Armenian Numerals

The system of Armenian numerals is a historic numeral system created using the majuscules (uppercase letters) of the Armenian alphabet. However, it was not limited to the use of only capitals. The system was invented in the 4th century, long before the Hindu system swept across the area, in response to the inefficiency of the Persian and Greek (Herodianic) systems before it.

There was no notation for zero in the old system, and the numeric values for individual letters were added together. The principles behind this system are the same as for the Ancient Greek numerals and Hebrew numerals. In modern Armenia, the familiar Arabic numerals are used. Armenian numerals are used more or less like the Roman numerals in modern English, e.g. Գարեգին Բ. means Garegin II and Գ. Գլուխ means Chapter III (as a headline).

The system used the first 9 letters as units, the 2nd 9 letters as tens, the 3rd 9 letters as hundreds and the 4th 9 letters as thousands.


Found in Allan A. Shaw’s “An Overlooked Numeral System of Antiquity”

The final two letters of the Armenian alphabet, “o” (Օ) and “fe” (Ֆ) were added to the Armenian alphabet only after Arabic numerals were already in use, to facilitate transliteration of other languages. Thus, they do not have a numerical value assigned to them.

Numbers in the Armenian numeral system are obtained by simple addition. Armenian numerals are written left-to-right (as in the Armenian language). Although the order of the numerals is irrelevant since only addition is performed, the convention is to write them in decreasing order of value.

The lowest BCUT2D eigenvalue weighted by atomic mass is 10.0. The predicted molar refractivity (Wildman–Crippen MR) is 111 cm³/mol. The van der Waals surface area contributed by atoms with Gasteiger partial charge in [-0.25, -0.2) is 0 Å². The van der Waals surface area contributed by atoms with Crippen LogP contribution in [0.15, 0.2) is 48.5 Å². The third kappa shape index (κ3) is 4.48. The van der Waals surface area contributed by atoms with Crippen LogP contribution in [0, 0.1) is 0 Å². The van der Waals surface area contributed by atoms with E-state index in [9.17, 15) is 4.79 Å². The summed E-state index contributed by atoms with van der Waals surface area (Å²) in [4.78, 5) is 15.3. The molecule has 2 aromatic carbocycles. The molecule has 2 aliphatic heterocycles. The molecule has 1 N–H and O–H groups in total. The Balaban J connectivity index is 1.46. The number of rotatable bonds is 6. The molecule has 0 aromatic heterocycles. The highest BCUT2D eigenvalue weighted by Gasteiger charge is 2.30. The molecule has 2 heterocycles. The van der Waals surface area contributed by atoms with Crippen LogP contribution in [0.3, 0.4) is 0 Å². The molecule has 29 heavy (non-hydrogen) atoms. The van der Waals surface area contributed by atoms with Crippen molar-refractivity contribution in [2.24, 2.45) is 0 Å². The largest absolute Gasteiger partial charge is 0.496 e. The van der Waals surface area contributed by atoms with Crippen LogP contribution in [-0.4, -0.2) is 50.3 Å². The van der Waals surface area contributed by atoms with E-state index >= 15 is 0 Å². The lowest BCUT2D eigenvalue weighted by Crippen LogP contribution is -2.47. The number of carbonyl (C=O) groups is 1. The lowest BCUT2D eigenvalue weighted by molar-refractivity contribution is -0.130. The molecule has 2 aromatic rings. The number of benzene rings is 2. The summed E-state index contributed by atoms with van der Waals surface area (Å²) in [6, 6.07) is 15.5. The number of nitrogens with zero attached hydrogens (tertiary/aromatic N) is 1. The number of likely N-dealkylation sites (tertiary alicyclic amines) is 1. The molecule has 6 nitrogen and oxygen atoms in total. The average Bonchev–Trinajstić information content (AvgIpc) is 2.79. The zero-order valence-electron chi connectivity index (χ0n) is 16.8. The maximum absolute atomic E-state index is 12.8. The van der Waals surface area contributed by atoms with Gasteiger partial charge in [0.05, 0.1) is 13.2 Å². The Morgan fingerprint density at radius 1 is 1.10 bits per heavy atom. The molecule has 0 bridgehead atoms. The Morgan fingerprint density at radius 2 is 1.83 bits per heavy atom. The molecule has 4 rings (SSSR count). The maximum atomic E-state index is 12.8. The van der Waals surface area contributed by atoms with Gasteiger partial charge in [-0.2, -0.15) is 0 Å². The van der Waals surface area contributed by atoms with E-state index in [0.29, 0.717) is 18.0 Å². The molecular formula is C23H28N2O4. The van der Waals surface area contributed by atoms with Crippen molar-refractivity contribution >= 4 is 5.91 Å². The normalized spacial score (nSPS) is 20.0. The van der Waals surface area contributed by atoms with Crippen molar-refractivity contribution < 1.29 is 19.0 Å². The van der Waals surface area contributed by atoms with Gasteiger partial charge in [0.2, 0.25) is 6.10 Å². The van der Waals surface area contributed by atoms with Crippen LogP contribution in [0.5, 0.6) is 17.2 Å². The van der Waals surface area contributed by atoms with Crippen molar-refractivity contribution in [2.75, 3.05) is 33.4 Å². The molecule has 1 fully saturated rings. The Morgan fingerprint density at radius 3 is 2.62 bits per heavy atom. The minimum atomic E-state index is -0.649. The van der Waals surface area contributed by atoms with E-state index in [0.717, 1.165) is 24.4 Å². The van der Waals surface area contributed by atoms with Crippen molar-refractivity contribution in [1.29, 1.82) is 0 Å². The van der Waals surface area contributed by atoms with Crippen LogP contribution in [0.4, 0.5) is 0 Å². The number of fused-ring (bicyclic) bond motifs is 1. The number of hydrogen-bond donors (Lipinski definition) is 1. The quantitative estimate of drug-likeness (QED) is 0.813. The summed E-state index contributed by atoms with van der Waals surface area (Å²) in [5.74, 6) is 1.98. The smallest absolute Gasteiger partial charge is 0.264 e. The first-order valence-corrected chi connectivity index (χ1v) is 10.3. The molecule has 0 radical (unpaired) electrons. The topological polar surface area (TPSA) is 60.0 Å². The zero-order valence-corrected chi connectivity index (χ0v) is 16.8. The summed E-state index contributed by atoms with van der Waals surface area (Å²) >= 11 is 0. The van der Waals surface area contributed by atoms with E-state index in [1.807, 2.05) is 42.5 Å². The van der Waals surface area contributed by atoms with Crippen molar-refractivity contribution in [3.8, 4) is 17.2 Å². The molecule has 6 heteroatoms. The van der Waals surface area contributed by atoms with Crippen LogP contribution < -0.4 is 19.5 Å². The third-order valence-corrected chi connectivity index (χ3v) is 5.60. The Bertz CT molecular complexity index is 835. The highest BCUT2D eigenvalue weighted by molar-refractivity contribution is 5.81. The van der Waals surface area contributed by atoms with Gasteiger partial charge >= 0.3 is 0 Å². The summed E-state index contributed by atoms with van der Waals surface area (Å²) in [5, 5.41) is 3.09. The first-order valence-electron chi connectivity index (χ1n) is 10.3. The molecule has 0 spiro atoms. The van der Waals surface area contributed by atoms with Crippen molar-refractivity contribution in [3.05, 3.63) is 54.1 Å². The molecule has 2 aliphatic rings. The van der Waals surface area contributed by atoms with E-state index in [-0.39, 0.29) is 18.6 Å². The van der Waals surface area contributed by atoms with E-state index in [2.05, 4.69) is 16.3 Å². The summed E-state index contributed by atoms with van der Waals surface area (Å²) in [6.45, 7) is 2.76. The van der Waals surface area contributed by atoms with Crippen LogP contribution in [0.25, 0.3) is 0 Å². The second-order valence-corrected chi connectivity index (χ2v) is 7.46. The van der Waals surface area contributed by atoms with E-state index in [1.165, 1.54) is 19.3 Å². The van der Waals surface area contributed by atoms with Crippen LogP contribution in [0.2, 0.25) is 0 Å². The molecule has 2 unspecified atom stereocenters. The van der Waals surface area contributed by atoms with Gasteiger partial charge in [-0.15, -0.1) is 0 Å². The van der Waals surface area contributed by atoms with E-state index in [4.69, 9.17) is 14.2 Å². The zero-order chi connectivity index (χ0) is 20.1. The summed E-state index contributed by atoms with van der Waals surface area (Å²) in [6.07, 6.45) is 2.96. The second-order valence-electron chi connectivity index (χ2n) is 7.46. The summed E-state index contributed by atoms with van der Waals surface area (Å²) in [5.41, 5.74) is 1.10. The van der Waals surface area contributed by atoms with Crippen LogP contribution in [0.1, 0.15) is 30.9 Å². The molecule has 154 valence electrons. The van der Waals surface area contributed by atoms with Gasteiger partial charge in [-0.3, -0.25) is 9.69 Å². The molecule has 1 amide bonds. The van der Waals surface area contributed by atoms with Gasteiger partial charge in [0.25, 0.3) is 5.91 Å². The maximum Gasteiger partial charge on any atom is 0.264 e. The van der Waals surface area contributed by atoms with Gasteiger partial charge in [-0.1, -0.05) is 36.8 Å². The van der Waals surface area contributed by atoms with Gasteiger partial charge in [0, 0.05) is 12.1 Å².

Examples of this algorithm:

  • ՌՋՀԵ = 1975 = 1000 + 900 + 70 + 5
  • ՍՄԻԲ = 2222 = 2000 + 200 + 20 + 2
  • ՍԴ = 2004 = 2000 + 4
  • ՃԻ = 120 = 100 + 20
  • Ծ = 50

For numbers greater than 9000, a line is drawn over a corresponding letter, multiplying it by 10,000; i.e., 10,000 would be Ա with a line over it, 20,000 would be Բ with a line over it, etc.

Romans repeated symbols for the purpose of addition only and this was done quite generally, for XX means 10+10, MM means 1000+1000, etc. However, the Armenian version repeated the letters very rarely and when it did, it was for the purpose of multiplication only, for ՌՌ means 1000 x 1000, ՄՌՌ =200 x 1000 x 1000, etc. While ՏՇՀԳ =4000+500+70+3=4573.

Tomorrow I’ll cover a variant to this system, introduced to us through Ananya Shiragatsi.
source in part: National Mathematics Magazine, Vol. 13, No. 8 (May, 1939), pp. 368-372

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